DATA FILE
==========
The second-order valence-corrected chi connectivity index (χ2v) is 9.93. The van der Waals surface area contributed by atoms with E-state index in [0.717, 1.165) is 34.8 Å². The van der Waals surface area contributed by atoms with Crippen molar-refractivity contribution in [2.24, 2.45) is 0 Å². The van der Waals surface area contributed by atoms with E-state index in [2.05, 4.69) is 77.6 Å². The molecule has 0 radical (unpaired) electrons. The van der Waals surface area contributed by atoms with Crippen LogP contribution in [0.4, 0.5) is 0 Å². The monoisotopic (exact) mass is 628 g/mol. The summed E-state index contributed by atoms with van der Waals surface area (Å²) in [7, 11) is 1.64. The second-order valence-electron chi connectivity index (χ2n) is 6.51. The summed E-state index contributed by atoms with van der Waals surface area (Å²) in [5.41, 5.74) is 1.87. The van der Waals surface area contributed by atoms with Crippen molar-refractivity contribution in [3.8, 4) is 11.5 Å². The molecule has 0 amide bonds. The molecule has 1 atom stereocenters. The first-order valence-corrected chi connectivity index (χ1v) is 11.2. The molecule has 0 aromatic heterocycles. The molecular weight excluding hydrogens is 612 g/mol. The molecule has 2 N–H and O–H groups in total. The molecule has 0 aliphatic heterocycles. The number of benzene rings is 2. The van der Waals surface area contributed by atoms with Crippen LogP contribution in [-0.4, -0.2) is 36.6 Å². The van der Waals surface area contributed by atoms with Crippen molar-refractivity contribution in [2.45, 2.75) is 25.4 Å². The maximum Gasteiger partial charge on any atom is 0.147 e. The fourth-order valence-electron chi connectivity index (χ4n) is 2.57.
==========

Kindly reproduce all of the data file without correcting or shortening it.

The second-order valence-corrected chi connectivity index (χ2v) is 9.93. The van der Waals surface area contributed by atoms with E-state index in [0.717, 1.165) is 34.8 Å². The van der Waals surface area contributed by atoms with Crippen molar-refractivity contribution in [2.24, 2.45) is 0 Å². The van der Waals surface area contributed by atoms with E-state index in [2.05, 4.69) is 77.6 Å². The molecule has 0 radical (unpaired) electrons. The van der Waals surface area contributed by atoms with Crippen LogP contribution in [0.4, 0.5) is 0 Å². The monoisotopic (exact) mass is 628 g/mol. The summed E-state index contributed by atoms with van der Waals surface area (Å²) in [7, 11) is 1.64. The second-order valence-electron chi connectivity index (χ2n) is 6.51. The summed E-state index contributed by atoms with van der Waals surface area (Å²) in [5.41, 5.74) is 1.87. The van der Waals surface area contributed by atoms with Crippen molar-refractivity contribution in [3.8, 4) is 11.5 Å². The molecule has 0 amide bonds. The molecule has 1 atom stereocenters. The first-order valence-corrected chi connectivity index (χ1v) is 11.2. The molecule has 0 aromatic heterocycles. The molecular weight excluding hydrogens is 612 g/mol. The molecule has 2 N–H and O–H groups in total. The molecule has 0 aliphatic heterocycles. The number of benzene rings is 2. The van der Waals surface area contributed by atoms with Crippen LogP contribution in [-0.4, -0.2) is 36.6 Å². The van der Waals surface area contributed by atoms with Crippen molar-refractivity contribution in [2.45, 2.75) is 25.4 Å². The maximum Gasteiger partial charge on any atom is 0.147 e. The fourth-order valence-electron chi connectivity index (χ4n) is 2.57.